David Gewanter

Two Poems

The Pardon

for Ezra Pound

Jew and Jew-hater, fingers stretched
Round each other’s throat, wheeze
Their intimate threats in this
Unending heaven of rhetoric

I see behind his book—and he
Might have joined that bickering chorus
Once his body sloughed off
And left him breathing in his own mask,

One, many-voiced…but he died
Renouncing his “suburban prejudice”—
Denying the purity of his hate.
Since then, the metal starfish of fame

Has grown around his head:
Each new opinion mottles the crust,
Already burred and sticky….
Neither words nor silence can

Crack it open—my hands reach in,
Feeling for the face crammed somewhere
Inside: confused, sour, intractable,
Denying me the fullness of revenge.

And so he is pardoned of authority:
He cannot enter this Garden of Enemies
And bear the judgment of my embrace—
The self-annulling reverence demanded by his book.


Yeartime for the Intifada

At dusk, Jerusalem glows like a nursery tale,
windows lit for its lost children.
Other boys and girls play in the alleys—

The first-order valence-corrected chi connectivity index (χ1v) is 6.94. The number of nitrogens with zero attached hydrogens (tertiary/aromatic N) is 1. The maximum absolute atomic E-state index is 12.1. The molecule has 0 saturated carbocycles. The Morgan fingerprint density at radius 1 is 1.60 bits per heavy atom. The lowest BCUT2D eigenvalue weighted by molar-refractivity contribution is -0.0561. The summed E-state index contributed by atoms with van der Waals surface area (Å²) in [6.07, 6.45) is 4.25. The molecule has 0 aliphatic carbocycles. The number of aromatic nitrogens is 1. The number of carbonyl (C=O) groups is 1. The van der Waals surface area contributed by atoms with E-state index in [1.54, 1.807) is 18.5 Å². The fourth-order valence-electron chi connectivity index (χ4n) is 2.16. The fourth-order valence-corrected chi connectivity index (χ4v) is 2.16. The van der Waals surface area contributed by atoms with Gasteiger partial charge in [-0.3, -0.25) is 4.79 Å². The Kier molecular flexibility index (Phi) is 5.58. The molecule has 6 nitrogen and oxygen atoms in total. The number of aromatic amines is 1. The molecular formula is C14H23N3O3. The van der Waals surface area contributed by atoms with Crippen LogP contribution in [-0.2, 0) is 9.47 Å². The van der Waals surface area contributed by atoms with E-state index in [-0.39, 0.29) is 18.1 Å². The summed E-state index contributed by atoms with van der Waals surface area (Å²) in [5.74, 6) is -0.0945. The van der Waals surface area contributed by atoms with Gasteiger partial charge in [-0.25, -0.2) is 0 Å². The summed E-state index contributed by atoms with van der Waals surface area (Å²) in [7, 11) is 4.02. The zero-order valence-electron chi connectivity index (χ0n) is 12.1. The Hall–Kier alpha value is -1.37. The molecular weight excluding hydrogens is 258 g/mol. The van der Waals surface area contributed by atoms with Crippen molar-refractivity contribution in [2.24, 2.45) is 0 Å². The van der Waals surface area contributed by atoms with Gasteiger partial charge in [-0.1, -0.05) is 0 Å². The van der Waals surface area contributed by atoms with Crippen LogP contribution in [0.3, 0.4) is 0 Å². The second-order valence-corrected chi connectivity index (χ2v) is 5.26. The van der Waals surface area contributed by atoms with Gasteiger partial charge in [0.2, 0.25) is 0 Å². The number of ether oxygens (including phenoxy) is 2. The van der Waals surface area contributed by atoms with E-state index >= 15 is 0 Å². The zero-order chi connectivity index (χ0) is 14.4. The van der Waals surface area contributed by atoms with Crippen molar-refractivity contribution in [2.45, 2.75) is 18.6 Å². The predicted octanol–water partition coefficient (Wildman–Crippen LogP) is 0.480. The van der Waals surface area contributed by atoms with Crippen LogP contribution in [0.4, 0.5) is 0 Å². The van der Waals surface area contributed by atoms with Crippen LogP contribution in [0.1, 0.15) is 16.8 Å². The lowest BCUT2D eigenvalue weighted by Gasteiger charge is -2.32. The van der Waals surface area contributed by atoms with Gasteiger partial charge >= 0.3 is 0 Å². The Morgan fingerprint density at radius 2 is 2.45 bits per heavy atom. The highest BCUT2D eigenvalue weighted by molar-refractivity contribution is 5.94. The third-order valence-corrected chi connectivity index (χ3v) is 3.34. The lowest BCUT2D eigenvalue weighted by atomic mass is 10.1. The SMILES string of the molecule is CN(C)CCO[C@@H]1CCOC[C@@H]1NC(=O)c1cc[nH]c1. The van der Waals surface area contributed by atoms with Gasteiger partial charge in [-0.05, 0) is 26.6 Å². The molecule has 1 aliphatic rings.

one tosses a rock straight up for joy

like a firework before it bursts;
tomorrow he’ll heave a brick,
project of his life—

Among the spices on my shelf, this cup of wax:
A Yartzeit candle, for marking a death-day;
which grandparent’s, I forget. Yeartime.
The dictionary gives rhymes for pronouncing it,
Dart site (German)
Court site (Yiddish);
a huddled joke about Aryans and Jews—

The boy throws a rock straight up for joy
(like a missile near Hofburg, aimed at tanks
rolling across its own silo)…tomorrow
his parents will hold his body and weep.
The spirit of man is a candle of God
—says a Proverb. But the boy dreamed
his wick would burn so God could see him….

Nipple, leaking its fuel—
he might caper in the flame this year
if a candle is set, if that
is how his people celebrate their dead.


Poems reprinted from In the Belly (University of Chicago Press, 2018) with permission of the author.



David Gewanter's fourth book of poems is Fort Necessity (Univ. of Chicago Press, 2018). He is co-editor of Robert Lowell: Collected Poems (FSG/Faber,2003). He teaches at Georgetown University in Washington, DC. To read more by this author, see the Summer 2003 issue, Wartime Issue, and Museum Issue.